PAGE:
This almost feels like, “well, duh!”  This makes total sense, right?  Unfortunately, many e-commerce site managers focus on understanding what keywords drive traffic only…and don’t follow the analytics to the sale.  For example, the term “fashion design” may be a top phrase users type into Google that leads them to a store’s front page.  However, these users typically do not buy a dress or a pair of shows.  Additionally, the term “vintage coat” may be a low traffic driver, but a high percentage of customers end up making a purchase.  The big tip here is to look for the unique keywords that customers use to find your site and make purchases.

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The biggest hurdle for not tracking traffic all the way through to a sale is implementing the analytics tools and understanding how to use/run the reports.  The implementation information is readily available and any website or store developer can implement these trackers correctly.  How-to guides that define reporting are available online too, but they take time to digest.  The site manager and business owner must invest the time needed to understand how to unlock the analytical power available.  Yes, it’s daunting, but the more a tool is used, the easier it comes to understand..and the deeper the understanding the more the data becomes available.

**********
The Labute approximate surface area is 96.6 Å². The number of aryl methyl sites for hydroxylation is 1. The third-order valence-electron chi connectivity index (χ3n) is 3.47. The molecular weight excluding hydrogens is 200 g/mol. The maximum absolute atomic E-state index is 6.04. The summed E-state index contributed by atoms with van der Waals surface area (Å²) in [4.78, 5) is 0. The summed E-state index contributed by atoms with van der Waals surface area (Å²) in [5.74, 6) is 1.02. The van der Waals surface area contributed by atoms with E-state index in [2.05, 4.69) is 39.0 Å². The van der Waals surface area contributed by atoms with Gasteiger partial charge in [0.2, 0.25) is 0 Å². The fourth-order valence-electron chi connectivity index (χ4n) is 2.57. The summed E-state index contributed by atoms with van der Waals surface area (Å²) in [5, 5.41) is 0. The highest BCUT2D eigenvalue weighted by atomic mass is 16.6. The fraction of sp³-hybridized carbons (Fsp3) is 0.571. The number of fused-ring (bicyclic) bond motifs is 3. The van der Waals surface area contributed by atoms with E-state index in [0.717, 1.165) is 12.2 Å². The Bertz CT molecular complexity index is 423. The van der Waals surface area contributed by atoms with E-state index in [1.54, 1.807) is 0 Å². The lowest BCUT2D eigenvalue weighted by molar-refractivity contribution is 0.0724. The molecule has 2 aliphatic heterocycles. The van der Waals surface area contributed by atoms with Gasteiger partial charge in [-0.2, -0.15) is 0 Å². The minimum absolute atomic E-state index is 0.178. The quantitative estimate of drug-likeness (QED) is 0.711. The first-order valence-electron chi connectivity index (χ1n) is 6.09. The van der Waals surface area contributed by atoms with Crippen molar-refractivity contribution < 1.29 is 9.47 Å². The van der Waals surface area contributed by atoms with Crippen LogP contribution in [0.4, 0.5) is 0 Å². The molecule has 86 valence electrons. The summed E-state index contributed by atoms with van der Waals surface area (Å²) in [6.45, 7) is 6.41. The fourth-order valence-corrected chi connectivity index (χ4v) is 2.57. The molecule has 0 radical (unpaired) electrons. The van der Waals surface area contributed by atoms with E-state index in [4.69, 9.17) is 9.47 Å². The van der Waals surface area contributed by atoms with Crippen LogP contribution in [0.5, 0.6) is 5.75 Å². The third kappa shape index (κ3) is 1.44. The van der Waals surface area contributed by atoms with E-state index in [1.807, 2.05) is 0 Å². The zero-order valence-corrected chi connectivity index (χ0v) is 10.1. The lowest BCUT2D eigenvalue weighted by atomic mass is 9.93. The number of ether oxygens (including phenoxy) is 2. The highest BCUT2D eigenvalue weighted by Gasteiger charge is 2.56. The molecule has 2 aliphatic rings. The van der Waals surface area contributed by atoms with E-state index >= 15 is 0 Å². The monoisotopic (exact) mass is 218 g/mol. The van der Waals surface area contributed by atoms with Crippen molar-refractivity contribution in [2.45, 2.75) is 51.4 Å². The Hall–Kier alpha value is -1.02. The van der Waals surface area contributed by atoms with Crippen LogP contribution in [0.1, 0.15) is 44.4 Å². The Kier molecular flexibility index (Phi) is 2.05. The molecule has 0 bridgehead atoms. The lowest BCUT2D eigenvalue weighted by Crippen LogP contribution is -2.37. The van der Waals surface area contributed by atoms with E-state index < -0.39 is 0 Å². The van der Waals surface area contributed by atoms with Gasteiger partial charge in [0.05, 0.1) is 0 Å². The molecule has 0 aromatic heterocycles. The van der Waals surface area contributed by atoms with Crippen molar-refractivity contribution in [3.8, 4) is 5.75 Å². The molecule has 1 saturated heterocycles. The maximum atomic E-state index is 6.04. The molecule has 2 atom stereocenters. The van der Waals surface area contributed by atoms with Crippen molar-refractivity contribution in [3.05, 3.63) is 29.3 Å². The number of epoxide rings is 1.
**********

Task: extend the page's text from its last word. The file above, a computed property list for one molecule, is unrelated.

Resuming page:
Step 2:  Identify what pages on the site are receiving the most keyword traffic and driving the most sales.

This step builds on Step 1 above by focusing analysis on the site pages users land on after clicking on keyword search results.  Step 1 focuses on what are the top keywords used for users to find a site.  Step 2 focuses analysis on what are the top site pages that receive this keyword traffic.  In short, this analysis will inform the site manager where within the site potential customers are landing and buying.  This is powerful information, but to obtain this data all site pages must be indexed (or crawled to use a late 90s term) by the search engine.

The question that pops to mind is, “Well, how do I determine if all my site pages are indexed?”  Fortunately, it’s easy to get a sense of this on Google by simply typing in the search box: “site: YOURSITEDOMAIN”.   All pages of the site indexed by Google will appear in the search results.  You will be surprised by how many site pages ARE NOT indexed by Google.